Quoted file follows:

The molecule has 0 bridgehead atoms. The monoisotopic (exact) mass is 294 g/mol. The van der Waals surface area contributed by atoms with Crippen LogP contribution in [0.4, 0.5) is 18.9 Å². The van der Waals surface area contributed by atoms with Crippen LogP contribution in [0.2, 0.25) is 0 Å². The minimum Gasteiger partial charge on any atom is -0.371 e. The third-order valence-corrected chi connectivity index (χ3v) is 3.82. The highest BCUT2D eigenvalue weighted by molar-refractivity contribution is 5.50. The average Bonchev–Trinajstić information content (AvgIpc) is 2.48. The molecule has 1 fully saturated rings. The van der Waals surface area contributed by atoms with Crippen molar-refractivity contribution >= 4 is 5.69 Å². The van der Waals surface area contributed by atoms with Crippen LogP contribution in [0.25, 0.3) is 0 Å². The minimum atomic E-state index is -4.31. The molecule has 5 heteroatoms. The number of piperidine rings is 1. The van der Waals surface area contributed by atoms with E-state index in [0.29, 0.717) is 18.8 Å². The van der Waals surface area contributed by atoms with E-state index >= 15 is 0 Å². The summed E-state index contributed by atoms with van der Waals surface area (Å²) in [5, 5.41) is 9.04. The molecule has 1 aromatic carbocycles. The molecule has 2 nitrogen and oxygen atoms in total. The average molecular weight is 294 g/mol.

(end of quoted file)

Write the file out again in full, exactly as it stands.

The molecule has 0 bridgehead atoms. The monoisotopic (exact) mass is 294 g/mol. The van der Waals surface area contributed by atoms with Crippen LogP contribution in [0.4, 0.5) is 18.9 Å². The van der Waals surface area contributed by atoms with Crippen LogP contribution in [0.2, 0.25) is 0 Å². The minimum Gasteiger partial charge on any atom is -0.371 e. The third-order valence-corrected chi connectivity index (χ3v) is 3.82. The highest BCUT2D eigenvalue weighted by molar-refractivity contribution is 5.50. The average Bonchev–Trinajstić information content (AvgIpc) is 2.48. The molecule has 1 fully saturated rings. The van der Waals surface area contributed by atoms with Crippen molar-refractivity contribution >= 4 is 5.69 Å². The van der Waals surface area contributed by atoms with Crippen LogP contribution in [0.25, 0.3) is 0 Å². The minimum atomic E-state index is -4.31. The molecule has 5 heteroatoms. The number of piperidine rings is 1. The van der Waals surface area contributed by atoms with E-state index in [0.29, 0.717) is 18.8 Å². The van der Waals surface area contributed by atoms with E-state index >= 15 is 0 Å². The summed E-state index contributed by atoms with van der Waals surface area (Å²) in [5, 5.41) is 9.04. The molecule has 1 aromatic carbocycles. The molecule has 2 nitrogen and oxygen atoms in total. The average molecular weight is 294 g/mol.